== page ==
This podcast discusses the effect of cirrhosis on pregnancy. While women that have cirrhosis get pregnant less often, when women with cirrhosis do become pregnanct, there are added concerns and dangers. Complications include and increased risk of bleeding esophageal varicies, worsening hepatic function, internal bleeding, and hepatic encephalopathy.
Details from the article are posted below.
Esophageal variceal bleeding has been reported in 18% to 32% of pregnant women with cirrhosis and in up to 50% of those with known portal hypertension. Among those with preexisting varices, up to 78% will have gastrointestinal bleeding during pregnancy, with a mortality rate of 18% to 50%. In contrast, pregnant patients with noncirrhotic portal hypertension fare much better. Their mortality rate from variceal bleeding is between 2% to 6%] This disparity may be related to the severity of their underlying liver disease, with patients with cirrhosis more likely to be coagulopathic.
Variceal bleeding most commonly occurs during the second and third trimesters when maternal blood volume is maximally expanded and the larger fetus causes increased compression of the inferior vena cava and collateral vasculature.
As in nonpregnant patients with cirrhosis, endoscopic band ligation remains the mainstay of therapy for acute episodes of hemorrhage. The first case of successful band ligation in a pregnant patient with acute bleeding was reported in 1998 by Starkel et al., but no prospective randomized trials for this treatment currently exist. As in the nongravid population, sclerotherapy was previously looked to as a potential alternative, but it has largely been replaced by band ligation. Experts argue that band ligation should be preferred during pregnancy because it avoids any potential risk from chemical instillation.
Upper endoscopy in general appears to be safe during pregnancy, with the main risk being fetal hypoxia from sedative drugs or positioning. No cases of premature labor or fetal malformations have been reported in patients who have undergone endoscopy during pregnancy.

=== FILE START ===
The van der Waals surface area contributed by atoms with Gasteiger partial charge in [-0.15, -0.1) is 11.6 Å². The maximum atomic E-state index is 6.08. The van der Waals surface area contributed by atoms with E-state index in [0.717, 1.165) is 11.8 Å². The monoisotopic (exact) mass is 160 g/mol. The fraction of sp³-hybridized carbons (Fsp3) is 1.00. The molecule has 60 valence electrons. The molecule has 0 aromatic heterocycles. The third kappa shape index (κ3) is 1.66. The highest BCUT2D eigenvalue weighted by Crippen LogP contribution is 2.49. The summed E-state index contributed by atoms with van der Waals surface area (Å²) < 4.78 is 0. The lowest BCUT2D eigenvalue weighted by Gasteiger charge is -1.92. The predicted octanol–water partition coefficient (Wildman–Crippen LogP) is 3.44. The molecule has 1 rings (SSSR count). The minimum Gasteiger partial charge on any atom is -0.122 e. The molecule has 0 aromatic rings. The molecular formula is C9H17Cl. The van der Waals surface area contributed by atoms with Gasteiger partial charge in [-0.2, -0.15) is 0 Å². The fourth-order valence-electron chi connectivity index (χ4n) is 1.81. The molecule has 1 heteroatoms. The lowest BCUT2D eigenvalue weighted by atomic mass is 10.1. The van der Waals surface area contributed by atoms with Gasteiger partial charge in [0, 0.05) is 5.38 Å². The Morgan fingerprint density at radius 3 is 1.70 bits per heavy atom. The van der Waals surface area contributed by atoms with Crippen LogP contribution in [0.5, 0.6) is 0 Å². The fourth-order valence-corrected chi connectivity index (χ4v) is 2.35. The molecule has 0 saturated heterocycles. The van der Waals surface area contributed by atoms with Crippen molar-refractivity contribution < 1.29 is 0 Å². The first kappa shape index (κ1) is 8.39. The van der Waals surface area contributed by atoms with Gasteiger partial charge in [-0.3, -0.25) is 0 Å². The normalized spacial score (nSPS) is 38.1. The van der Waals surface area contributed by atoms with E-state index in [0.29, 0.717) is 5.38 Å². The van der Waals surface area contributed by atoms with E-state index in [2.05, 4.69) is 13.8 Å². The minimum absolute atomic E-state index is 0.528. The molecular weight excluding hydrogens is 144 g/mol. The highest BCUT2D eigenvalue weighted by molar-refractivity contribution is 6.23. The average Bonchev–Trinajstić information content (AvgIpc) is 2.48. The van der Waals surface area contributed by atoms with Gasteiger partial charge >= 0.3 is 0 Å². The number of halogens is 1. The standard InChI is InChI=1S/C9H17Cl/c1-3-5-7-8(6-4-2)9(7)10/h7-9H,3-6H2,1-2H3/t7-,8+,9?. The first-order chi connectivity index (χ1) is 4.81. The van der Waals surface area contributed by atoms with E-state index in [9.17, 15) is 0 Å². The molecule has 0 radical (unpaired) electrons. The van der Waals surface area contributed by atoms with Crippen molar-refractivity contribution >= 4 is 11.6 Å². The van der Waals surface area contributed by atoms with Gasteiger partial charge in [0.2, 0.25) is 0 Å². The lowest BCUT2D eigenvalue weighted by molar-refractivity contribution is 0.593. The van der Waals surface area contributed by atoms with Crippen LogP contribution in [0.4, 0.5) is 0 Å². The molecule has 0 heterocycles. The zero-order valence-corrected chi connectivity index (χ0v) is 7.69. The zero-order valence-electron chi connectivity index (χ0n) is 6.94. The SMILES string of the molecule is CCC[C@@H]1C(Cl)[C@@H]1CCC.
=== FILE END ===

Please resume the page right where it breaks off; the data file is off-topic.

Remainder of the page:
Octreotide, designated as pregnancy category B by the Food and Drug Administration, is often used to treat acute variceal bleeding, although its safety has not been well studied in pregnant patients. Given its similarity to vasopressin, however, possible concerns include arteriolar vasospasm, which can result in decreased placental perfusion and an increased risk of placental abruption, myocardial infarction, peripheral ischemia, and hypertension.
Up to 24% of pregnant patients with cirrhosis will also experience hepatic decompensation, which can lead to rapid clinical deterioration. This has been described in all stages of pregnancy, but often occurs after episodes of variceal bleeding.
When fulminant hepatic failure occurs, the only treatment available may be emergent liver transplantation. This has been performed during pregnancy in a small number of cases, with successful outcomes for both mother and fetus. Reported complications remain high, however, and have included an increased risk of fetal ischemia, pregnancy-induced hypertension, anemia, caesarian section, and preterm delivery. Moreover, these case reports largely involved women without underlying cirrhosis, and it is unclear how underlying liver disease would change the outcome.